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Introversion and confinement are factors that increase Solomon Syndrome in generation Z , said Joana Elizabeth Salinas , a pedagogue specializing in work environments who warned about the “unimagined” consequences of COVID-19 .
The also co-creator of the Empareja2 podcast said that the population born between 2000 and 2015 is more likely not to try to stand out, dissent differently from a group or innovate „for fear of rejection.“
The syndromes, according to Salinas, is a group of symptoms or phenomena that characterize a pathology and in this case it is associated with the effects derived from COVID-19 that will leave severe psychological sequelae in children and adolescents.
„It does not mean that the syndrome only affects a specific population, such as the generation indicated, but there is a greater risk of causing havoc in that generational cohort,“ said the occupational health specialist.
People with Solomon Syndrome often have low self-esteem or personal confidence issues, requiring continued outside approval to function on a day-to-day basis, so their decisions are based on the opinion of others. „They refuse to leave the herd to be able to belong to a group, so they are more manipulable and influenced,“ said the expert.
Solomon syndrome is also characterized by a fear of standing out. The person avoids being successful, dissenting or standing out with the sole desire to „be like everyone else,“ said Salinas and warned that those who suffer from this syndrome have high social anxiety in group situations in which they feel evaluated or judged, or when they feel anxiety for fear of the judgment that the other person has on her.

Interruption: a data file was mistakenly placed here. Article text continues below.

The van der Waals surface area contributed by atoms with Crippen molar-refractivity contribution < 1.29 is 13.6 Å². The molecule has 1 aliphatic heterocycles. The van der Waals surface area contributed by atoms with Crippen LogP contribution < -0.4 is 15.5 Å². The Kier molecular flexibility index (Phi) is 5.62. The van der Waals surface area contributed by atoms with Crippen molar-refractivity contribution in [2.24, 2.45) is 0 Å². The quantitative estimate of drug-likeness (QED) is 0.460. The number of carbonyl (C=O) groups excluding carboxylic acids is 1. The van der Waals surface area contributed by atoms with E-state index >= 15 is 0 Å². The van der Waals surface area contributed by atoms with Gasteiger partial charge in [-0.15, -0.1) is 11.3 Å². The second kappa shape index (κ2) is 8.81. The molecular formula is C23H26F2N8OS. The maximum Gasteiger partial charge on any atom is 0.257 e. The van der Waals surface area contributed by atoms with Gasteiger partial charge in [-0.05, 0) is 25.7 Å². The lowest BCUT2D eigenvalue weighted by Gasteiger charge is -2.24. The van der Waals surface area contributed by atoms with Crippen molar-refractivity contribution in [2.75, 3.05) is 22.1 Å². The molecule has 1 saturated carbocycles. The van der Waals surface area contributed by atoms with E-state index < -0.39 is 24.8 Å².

Likewise, the pedagogue assured that other characteristics of Solomon Syndrome are low self-esteem and a tendency to underestimate, difficulty in making decisions, emotional dependence and high sensitivity to criticism from others.
„Loneliness and social confinement restrict face-to-face interactions and deep conversations and play that result in the reinforcement of our skills, self-esteem and self-concept,“ said Salinas.
Likewise, Salinas assured that the confinement derived from COVID-19 significantly limited the feedback from significant people around us, the interpretation of successes and failures, their own capacities and limitations, social comparison, attributions to their own behavior, criteria aesthetics that govern the social environment and even early experiences within the family.
How to „cure“ of Solomon Syndrome?
For Salinas, „curing“ this syndrome implies strengthening self-esteem and this leads to six actions:
- Live consciously. It involves being thoughtful and knowing ourselves deeply. It means acknowledging our weaknesses, but also our values.
- Accept yourself. It is impossible for us to be able to love ourselves if we do not accept ourselves completely, with our strengths and weaknesses.
- Self-responsibility. It means stopping blaming others, taking charge of life, and concentrating on achieving our goals.
- Self-affirmation. It is to respect our needs, values and dreams, looking for alternative behaviors that are congruent with what we think, feel and want.
- Live with purpose. We understand that our happiness and decisions are not at the mercy of chance or other people but depend on ourselves
- Personal integrity. It is the integration of beliefs, values and ideals with our way of acting.
„Not working the syndrome predicts poor school and work performance, effective socialization problems and pathological conformism,“ said Salinas.